25. Regulation of glucose metabolism from a liver-centric perspective vol.48, pp.3, 2016, https://doi.org/10.1038/emm.2015.122
  26. SREBP1c-CRY1 signalling represses hepatic glucose production by promoting FOXO1 degradation during refeeding vol.7, 2016, https://doi.org/10.1038/ncomms12180
  27. Understanding how long-acting β2-adrenoceptor agonists enhance the clinical efficacy of inhaled corticosteroids in asthma - an update vol.173, pp.24, 2016, https://doi.org/10.1111/bph.13628
  28. Pregnane X Receptor (PXR)-Mediated Gene Repression and Cross-Talk of PXR with Other Nuclear Receptors via Coactivator Interactions vol.7, 2016, https://doi.org/10.3389/fphar.2016.00456
  29. Bisphenol S exposure impairs glucose homeostasis in male zebrafish ( Danio rerio ) vol.147, 2018, https://doi.org/10.1016/j.ecoenv.2017.09.048
  30. HNF-4α regulated miR-122 contributes to development of gluconeogenesis and lipid metabolism disorders in Type 2 diabetic mice and in palmitate-treated HepG2 cells vol.791, 2016, https://doi.org/10.1016/j.ejphar.2016.08.038
  31. Transcriptional regulatory logic of the diurnal cycle in the mouse liver vol.15, pp.4, 2017, https://doi.org/10.1371/journal.pbio.2001069
  32. Testosterone supplementation improves glucose homeostasis despite increasing hepatic insulin resistance in male mouse model of type 2 diabetes mellitus vol.6, pp.12, 2016, https://doi.org/10.1038/nutd.2016.45
  33. Defects in pancreatic development and glucose metabolism in SMN-depleted mice independent of canonical spinal muscular atrophy neuromuscular pathology vol.23, pp.13, 2014, https://doi.org/10.1093/hmg/ddu052
  34. The oncoprotein HBXIP suppresses gluconeogenesis through modulating PCK1 to enhance the growth of hepatoma cells vol.382, pp.2, 2016, https://doi.org/10.1016/j.canlet.2016.08.025
  35. ATF-2/CREB/IRF-3-targeted anti-inflammatory activity of Korean red ginseng water extract vol.154, pp.1, 2014, https://doi.org/10.1016/j.jep.2014.04.008
  36. Phenolic compounds isolated from fermented blueberry juice decrease hepatocellular glucose output and enhance muscle glucose uptake in cultured murine and human cells vol.17, pp.1, 2017, https://doi.org/10.1186/s12906-017-1650-2
  37. Neuregulin 1 Improves Glucose Tolerance in db/db Mice vol.10, pp.7, 2015, https://doi.org/10.1371/journal.pone.0130568
  38. The Impact of Intramammary Escherichia coli Challenge on Liver and Mammary Transcriptome and Cross-Talk in Dairy Cows during Early Lactation Using RNAseq vol.11, pp.6, 2016, https://doi.org/10.1371/journal.pone.0157480
  39. Glutamine dipeptide and cortisol change the liver glucose metabolism and reduce the severity of insulin-induced hypoglycaemia in untreated T1DM Swiss mice vol.123, pp.2, 2017, https://doi.org/10.1080/13813455.2016.1273364
  40. Eburicoic Acid, a Triterpenoid Compound from Antrodia camphorata, Displays Antidiabetic and Antihyperlipidemic Effects in Palmitate-Treated C2C12 Myotubes and in High-Fat Diet-Fed Mice vol.18, pp.11, 2017, https://doi.org/10.3390/ijms18112314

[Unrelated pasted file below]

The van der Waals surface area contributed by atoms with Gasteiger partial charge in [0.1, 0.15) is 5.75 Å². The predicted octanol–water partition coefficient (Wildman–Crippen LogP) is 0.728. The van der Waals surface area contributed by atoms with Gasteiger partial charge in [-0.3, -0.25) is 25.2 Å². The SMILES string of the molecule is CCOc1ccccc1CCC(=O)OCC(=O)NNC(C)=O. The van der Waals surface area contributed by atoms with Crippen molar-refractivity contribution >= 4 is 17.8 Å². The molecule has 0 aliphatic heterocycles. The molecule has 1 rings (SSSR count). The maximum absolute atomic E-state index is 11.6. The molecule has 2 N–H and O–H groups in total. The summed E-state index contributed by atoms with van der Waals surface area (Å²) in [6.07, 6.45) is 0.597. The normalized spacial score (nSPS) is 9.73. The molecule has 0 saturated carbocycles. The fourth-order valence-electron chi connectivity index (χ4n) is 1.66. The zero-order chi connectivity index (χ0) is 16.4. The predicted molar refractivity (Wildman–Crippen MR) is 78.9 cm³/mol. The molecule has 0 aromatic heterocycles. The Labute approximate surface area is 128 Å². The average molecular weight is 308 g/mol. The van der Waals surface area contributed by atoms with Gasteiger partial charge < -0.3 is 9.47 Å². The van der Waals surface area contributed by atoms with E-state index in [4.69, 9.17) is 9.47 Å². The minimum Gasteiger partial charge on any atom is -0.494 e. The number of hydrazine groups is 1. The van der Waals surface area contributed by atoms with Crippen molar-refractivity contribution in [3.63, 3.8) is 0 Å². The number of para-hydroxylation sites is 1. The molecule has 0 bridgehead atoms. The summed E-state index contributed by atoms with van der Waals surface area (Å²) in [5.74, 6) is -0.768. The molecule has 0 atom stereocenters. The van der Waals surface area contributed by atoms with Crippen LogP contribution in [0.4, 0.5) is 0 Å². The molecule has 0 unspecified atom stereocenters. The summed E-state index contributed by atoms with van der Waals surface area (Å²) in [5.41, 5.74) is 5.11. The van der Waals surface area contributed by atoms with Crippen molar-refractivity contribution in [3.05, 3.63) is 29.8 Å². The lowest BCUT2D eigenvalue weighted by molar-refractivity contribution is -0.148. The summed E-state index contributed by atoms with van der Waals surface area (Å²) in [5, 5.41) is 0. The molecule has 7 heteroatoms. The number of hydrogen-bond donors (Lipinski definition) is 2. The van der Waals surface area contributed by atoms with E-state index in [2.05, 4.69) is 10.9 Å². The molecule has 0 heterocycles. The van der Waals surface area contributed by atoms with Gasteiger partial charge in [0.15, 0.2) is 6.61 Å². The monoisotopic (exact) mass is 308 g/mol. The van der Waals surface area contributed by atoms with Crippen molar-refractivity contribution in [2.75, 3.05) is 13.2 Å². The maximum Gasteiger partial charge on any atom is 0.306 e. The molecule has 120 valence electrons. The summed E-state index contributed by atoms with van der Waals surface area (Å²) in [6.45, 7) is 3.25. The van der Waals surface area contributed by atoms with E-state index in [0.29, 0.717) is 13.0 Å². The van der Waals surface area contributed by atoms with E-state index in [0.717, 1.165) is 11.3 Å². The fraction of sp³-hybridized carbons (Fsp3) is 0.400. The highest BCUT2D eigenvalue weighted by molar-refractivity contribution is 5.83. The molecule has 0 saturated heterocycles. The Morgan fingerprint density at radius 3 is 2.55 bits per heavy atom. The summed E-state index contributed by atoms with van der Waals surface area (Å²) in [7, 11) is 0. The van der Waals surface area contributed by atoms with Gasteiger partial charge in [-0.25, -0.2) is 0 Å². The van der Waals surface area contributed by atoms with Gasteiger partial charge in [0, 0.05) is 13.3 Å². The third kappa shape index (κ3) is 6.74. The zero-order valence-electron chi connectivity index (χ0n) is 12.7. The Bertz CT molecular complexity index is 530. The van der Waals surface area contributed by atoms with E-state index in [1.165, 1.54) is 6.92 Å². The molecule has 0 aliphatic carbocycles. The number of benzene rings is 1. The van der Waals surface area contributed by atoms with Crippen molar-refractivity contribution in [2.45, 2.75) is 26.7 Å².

41. Long Noncoding RNA lncSHGL Recruits hnRNPA1 to Suppress Hepatic Gluconeogenesis and Lipogenesis vol.67, pp.4, 2018, https://doi.org/10.2337/db17-0799
  42. 4-hydroxy-3-methoxycinnamic acid regulates orexigenic peptides and hepatic glucose homeostasis through phosphorylation of FoxO1 vol.50, pp.2, 2018, https://doi.org/10.1038/emm.2017.253
  43. Long noncoding RNA Gomafu upregulates Foxo1 expression to promote hepatic insulin resistance by sponging miR-139-5p vol.9, pp.3, 2018, https://doi.org/10.1038/s41419-018-0321-7
  44. FAM3B (PANDER) functions as a co-activator of FOXO1 to promote gluconeogenesis in hepatocytes pp.15821838, 2018, https://doi.org/10.1111/jcmm.14073
  45. Long non-coding RNA H19 inhibition promotes hyperglycemia in mice by upregulating hepatic FoxO1 levels and promoting gluconeogenesis pp.1432-1440, 2018, https://doi.org/10.1007/s00109-018-1718-6
  46. Teriflunomide Is an Indirect Human Constitutive Androstane Receptor (CAR) Activator Interacting With Epidermal Growth Factor (EGF) Signaling vol.9, pp.1663-9812, 2018, https://doi.org/10.3389/fphar.2018.00993
  47. Epigallocatechin gallate suppresses hepatic cholesterol synthesis by targeting SREBP-2 through SIRT1/FOXO1 signaling pathway vol.448, pp.1-2, 2018, https://doi.org/10.1007/s11010-018-3324-x
  48. Hepatic leukocyte immunoglobulin-like receptor B4 (LILRB4) attenuates nonalcoholic fatty liver disease via SHP1-TRAF6 pathway vol.67, pp.4, 2018, https://doi.org/10.1002/hep.29633
  49. Dexamethasone Administration During Late Gestation Has No Major Impact on Lipid Metabolism, but Reduces Newborn Survival Rate in Wistar Rats vol.9, pp.1664-042X, 2018, https://doi.org/10.3389/fphys.2018.00783
  50. Exposure to 2,4-dichlorophenoxyacetic acid induced PPARβ-dependent disruption of glucose metabolism in HepG2 cells vol.25, pp.17, 2018, https://doi.org/10.1007/s11356-018-1921-6
  51. Discovery of pancreastatin inhibitor PSTi8 for the treatment of insulin resistance and diabetes: studies in rodent models of diabetes mellitus vol.8, pp.1, 2018, https://doi.org/10.1038/s41598-018-27018-8
  52. , by regulation of Akt phosphorylation, gluconeogenesis, and PPARα in streptozotocin-induced diabetic mice vol.8, pp.37, 2018, https://doi.org/10.1039/C8RA01841C
  53. p300/CBP as a Key Nutritional Sensor for Hepatic Energy Homeostasis and Liver Fibrosis vol.2018, pp.2314-6141, 2018, https://doi.org/10.1155/2018/8168791
  54. Systemic bile acids induce insulin resistance in a TGR5-independent manner pp.1522-1555, 2019, https://doi.org/10.1152/ajpendo.00362.2018